'Cause Everything’s Bigger in Texas!
Ever wonder how an oil tycoon spends his day? Well, in the case of the late baron, T. Boone Pickens, his enormous 64,672-acre Texas ranch (now up for sale), will give you some insight.
Originally purchased in 1971, Pickens spent years converting the property into a spectacle of wealth and lavish living. A marvel of granite, brick, and stone, the ranch offers over 51,000 sq. ft. of living space -- between the 6,000 sq. ft. family home, 33,000 sq. ft. lodge, and the 12,000 sq. ft. lake house.
The main house sits atop of promenade of three small cliffs, and combines elements of rustic and contemporary architecture, highlighted by the interior’s incredible glass, stone, and woodwork throughout. You'll find high ceilings in the enormous living and dining rooms, office/board room, and the gigantic home theatre (which allows for either film or live performances). The home also offers many terraces which can be used to survey the impressive grounds and abundant wildlife.
An avid fan of nature, Pickens had 20 different ponds dredged on the grounds, as well as thousands of tons of landscaping materials, trees, and added protections to support the local animals that roam the monstrous property. Offering unparalleled privacy, it’s a 12-mile drive just to get to the lodge from the main house. An incredibly well-thought-out estate, even the airport hangar has a 2-bedroom, 2-bathroom apartment for pilots’ sleeping quarters.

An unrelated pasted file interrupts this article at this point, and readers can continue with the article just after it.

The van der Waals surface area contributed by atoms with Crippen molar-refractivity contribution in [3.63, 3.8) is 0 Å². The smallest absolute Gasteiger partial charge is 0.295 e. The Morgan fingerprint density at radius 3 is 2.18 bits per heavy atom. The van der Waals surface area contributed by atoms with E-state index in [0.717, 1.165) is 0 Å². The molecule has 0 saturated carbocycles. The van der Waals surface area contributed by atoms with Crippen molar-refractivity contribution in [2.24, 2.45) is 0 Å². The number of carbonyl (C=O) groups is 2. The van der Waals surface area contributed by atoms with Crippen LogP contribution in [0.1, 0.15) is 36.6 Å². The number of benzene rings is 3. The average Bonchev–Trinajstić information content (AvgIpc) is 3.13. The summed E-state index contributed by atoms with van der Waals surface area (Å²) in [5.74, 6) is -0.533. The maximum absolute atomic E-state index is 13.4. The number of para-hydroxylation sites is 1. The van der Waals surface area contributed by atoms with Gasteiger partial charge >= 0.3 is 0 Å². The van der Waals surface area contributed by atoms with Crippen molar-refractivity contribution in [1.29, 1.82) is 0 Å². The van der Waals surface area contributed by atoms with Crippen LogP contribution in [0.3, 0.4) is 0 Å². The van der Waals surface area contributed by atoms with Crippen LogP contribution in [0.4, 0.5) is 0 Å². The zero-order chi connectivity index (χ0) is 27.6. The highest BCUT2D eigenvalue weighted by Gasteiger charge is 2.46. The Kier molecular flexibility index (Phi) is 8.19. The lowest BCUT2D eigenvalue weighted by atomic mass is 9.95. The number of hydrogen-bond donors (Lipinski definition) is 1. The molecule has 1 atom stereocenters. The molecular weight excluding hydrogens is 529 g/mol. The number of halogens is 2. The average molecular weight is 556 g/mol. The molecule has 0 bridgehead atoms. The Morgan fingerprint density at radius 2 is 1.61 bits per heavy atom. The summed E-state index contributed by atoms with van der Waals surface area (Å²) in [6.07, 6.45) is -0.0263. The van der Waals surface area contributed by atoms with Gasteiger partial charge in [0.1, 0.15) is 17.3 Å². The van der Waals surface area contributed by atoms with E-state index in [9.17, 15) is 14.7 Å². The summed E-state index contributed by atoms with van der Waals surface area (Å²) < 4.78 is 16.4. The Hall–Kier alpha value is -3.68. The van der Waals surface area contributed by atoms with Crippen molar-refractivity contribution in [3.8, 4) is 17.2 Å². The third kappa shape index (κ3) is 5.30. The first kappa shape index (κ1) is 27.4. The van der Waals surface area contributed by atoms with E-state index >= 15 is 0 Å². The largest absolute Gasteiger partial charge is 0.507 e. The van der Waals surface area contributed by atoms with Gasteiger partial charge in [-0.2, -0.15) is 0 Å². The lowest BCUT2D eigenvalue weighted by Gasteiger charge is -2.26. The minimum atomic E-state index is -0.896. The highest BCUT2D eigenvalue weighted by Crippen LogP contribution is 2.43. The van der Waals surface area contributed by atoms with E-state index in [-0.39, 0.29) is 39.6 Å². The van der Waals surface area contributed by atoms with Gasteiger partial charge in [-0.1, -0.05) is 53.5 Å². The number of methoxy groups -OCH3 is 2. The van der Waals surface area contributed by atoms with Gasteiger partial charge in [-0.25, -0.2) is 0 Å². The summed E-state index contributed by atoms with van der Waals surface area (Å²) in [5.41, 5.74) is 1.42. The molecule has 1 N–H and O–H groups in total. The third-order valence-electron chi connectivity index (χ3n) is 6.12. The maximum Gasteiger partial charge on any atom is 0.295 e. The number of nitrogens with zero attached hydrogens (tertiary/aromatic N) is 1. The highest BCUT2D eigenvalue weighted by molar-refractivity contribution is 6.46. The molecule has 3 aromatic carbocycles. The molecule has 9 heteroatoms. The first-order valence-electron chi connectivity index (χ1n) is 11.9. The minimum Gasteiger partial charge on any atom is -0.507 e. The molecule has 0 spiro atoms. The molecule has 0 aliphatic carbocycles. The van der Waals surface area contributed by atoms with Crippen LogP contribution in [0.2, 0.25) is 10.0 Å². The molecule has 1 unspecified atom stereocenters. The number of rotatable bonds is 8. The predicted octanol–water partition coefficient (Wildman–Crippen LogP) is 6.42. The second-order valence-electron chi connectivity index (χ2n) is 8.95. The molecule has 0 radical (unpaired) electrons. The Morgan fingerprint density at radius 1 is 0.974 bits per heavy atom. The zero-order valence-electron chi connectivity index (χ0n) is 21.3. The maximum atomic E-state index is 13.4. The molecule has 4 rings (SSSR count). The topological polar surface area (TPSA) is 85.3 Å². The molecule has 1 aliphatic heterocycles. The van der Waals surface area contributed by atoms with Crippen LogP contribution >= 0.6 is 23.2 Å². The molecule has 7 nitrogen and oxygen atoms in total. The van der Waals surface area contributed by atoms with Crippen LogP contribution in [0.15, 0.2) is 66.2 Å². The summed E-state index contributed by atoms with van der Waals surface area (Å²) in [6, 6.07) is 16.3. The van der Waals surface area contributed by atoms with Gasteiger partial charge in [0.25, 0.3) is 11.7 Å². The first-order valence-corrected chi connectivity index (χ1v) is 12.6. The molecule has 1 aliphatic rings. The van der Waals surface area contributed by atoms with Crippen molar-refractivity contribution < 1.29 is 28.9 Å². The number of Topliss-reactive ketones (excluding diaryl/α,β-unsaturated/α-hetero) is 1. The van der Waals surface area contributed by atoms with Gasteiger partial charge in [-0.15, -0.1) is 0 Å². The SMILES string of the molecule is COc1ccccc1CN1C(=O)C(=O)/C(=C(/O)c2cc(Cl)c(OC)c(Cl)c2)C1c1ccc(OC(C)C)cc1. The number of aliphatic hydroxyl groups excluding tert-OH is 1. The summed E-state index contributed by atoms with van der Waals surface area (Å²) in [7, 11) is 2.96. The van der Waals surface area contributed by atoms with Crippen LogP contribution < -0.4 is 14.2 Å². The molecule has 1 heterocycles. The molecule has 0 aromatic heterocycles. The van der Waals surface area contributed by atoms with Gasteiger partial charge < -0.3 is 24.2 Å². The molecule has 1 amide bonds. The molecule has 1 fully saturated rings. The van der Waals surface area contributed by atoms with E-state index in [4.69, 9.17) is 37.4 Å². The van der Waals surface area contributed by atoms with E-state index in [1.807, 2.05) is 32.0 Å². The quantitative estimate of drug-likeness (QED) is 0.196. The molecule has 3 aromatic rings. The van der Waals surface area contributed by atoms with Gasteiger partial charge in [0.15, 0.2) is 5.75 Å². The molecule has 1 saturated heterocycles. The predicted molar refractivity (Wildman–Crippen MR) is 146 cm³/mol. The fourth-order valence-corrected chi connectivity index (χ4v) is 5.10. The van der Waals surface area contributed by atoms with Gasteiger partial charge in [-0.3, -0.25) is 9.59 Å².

The behemoth property also sports a golf course, multiple tennis courts, a pub/bar, as well as a large, stone stable where Pickens housed his prized canines – there’s space there for some 40 dogs, a large exercise space, and a vet lab. A few miles away, a picturesque brick chapel, equipped with stained-glass windows and lakefront views, is reportedly where Pickens married his 5th wife. And if that weren't enough, Pickens also had his actual, childhood Oklahoma white-frame home placed on the property.
Pickens started out his career as a Oklahoma paperboy, and utilized monopoly tactics to grow his business (which he later applied to his oil and natural gas conglomerate). In the long run, his shrewdness allowed him to amass a $950-million-dollar net worth by the time of his death in 2019.
In 2017, the Ranch was listed at $250 million, but now it’s back on the market at a more modest $170 million -- still among the most expensive real-estate listings in the world.
Monte Lyons of Hall & Hall, Lubbock, Texas currently hold the listing.
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